Tate Modern, London, has a well-executed exhibition of Klein and Moriyama’s photographs running until 20 January 2013. It is really 2 exhibitions in one; both artists’ careers are reviewed, and although the 2 artists are distinct, the more graphically inclined Klein is known to have been an early influence on Moriyama so it is appropriate that these two exhibitions are closely associated. The exhibitions are arranged thematically rather than strictly chronologically. This means that artistic development can be explored more explicitly, and is to the curator, Simon Baker’s, great credit.
My main interest was to see the Moriyama exhibition since, as I mentioned in a previous post, I am curious about Japanese photography. While there is a lot to like about the William Klein photos, I’m going to concentrate on Daido Moriyama.
Although Moriyama’s early work shows a thirst to explore the photographic application of techniques used in painting, he soon began pushing the boundaries of photography without too much reference elsewhere. Adopting new techniques and ways of seeing means he quickly acquired the label “avant garde” . He abandons the idea of conventional composition and, like Klein, uses only the frame of the image to direct the viewer’s attention. In a sense this parallels Edward Weston’s idea that composition is simply “the strongest way of seeing” but with very different results. Moriyama’s images usually have more than one centre of interest to draw the eye, and in some images the interest is diffused across the entire frame so that the viewer’s eye explores ceaselessly.
Moriyama shows the grubby corners of everyday street life (he is strongly drawn to cities) as if glimpsed while passing by. He emphasises this by putting his frames off-axis. He adds degrees of abstraction by using black & white film; by processing for grain and high contrast; by tilting the image, even as far as 90° or in one case, 180°; using close-focus to distort perspective; using such tight framing that we are left to guess the majority of the scene; blurring the image by slow shutter speed or out-of-focus settings. This is the “rough-shake-no focus” (are-buri-boke) style for which he is famous/infamous.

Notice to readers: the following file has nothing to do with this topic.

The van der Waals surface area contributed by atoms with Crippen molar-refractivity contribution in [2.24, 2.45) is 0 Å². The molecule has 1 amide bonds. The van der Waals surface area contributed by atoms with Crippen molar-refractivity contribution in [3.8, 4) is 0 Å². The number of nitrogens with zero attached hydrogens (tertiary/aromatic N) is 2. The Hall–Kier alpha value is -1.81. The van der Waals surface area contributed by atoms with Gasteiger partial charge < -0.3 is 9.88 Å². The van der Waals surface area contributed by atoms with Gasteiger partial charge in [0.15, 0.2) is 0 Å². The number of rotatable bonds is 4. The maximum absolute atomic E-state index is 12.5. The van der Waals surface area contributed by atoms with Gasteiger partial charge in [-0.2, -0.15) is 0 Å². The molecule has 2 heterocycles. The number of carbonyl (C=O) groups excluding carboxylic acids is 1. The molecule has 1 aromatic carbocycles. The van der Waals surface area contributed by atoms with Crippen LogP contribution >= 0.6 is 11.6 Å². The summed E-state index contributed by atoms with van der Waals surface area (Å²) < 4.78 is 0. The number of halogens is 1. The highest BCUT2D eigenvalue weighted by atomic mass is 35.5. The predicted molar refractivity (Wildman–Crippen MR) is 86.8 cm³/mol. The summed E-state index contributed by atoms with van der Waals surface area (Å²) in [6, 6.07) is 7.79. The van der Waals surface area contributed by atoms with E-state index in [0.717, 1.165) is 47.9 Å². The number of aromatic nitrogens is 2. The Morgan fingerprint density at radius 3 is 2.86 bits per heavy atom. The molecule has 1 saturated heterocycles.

He plays games with himself and us using scale and form, repeatedly asking “what is it?”. And this is not just in the literal sense of “what is the object?”, but through the layers, so the question becomes “what does it represent?” or “what does it mean?” or even “what could it mean?”. So we find him photographing
- the creases not the poster
- the puddles not the road
- the rails not the railway
- the scales not the fish
- the foam not the sea
- the rust not the wheel
- the wheels not the vehicle
- the fur not the dog
- the slipway not the ship
- the waterline not the bathers
In Japanese photographic theory, images can have “adhesion” or “fixation”. Araki believes that Moriyama has added “settlement” to this list [Araki interview in Diado Moryama: Stray Dog of Tokyo. 2001]. I take this to mean that even when taken and printed, an image is still a dynamic thing, open to interpretation and re-interpretation. We see an example of this in room 6 where Moriyama’s Stray Dog is repeatedly re-interpreted.
Looking back through my notes, I notice that words like “game” and “play” crop up frequently in relation to Moriyama’s (and Klein’s) images. This, I think, is the most important lesson to take from Moriyama – not to lose a sense of play when exploring photography (or life, for that matter! (is there any difference!?)).